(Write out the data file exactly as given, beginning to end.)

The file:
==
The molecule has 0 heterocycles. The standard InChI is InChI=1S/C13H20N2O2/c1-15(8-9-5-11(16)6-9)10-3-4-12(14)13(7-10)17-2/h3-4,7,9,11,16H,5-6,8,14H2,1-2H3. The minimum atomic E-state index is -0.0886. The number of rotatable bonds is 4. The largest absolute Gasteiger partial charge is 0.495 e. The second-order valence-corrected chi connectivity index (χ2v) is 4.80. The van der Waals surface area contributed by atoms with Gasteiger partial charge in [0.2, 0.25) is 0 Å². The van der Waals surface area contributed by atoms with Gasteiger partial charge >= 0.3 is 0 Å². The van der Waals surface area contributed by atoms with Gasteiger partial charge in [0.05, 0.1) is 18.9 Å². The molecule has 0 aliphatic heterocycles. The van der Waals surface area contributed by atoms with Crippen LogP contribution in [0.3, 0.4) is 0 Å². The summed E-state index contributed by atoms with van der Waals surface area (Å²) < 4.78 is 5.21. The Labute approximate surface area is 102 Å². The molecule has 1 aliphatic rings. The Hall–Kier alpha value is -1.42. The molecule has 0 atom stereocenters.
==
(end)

The molecule has 0 heterocycles. The standard InChI is InChI=1S/C13H20N2O2/c1-15(8-9-5-11(16)6-9)10-3-4-12(14)13(7-10)17-2/h3-4,7,9,11,16H,5-6,8,14H2,1-2H3. The minimum atomic E-state index is -0.0886. The number of rotatable bonds is 4. The largest absolute Gasteiger partial charge is 0.495 e. The second-order valence-corrected chi connectivity index (χ2v) is 4.80. The van der Waals surface area contributed by atoms with Gasteiger partial charge in [0.2, 0.25) is 0 Å². The van der Waals surface area contributed by atoms with Gasteiger partial charge >= 0.3 is 0 Å². The van der Waals surface area contributed by atoms with Gasteiger partial charge in [0.05, 0.1) is 18.9 Å². The molecule has 0 aliphatic heterocycles. The van der Waals surface area contributed by atoms with Crippen LogP contribution in [0.3, 0.4) is 0 Å². The summed E-state index contributed by atoms with van der Waals surface area (Å²) < 4.78 is 5.21. The Labute approximate surface area is 102 Å². The molecule has 1 aliphatic rings. The Hall–Kier alpha value is -1.42. The molecule has 0 atom stereocenters.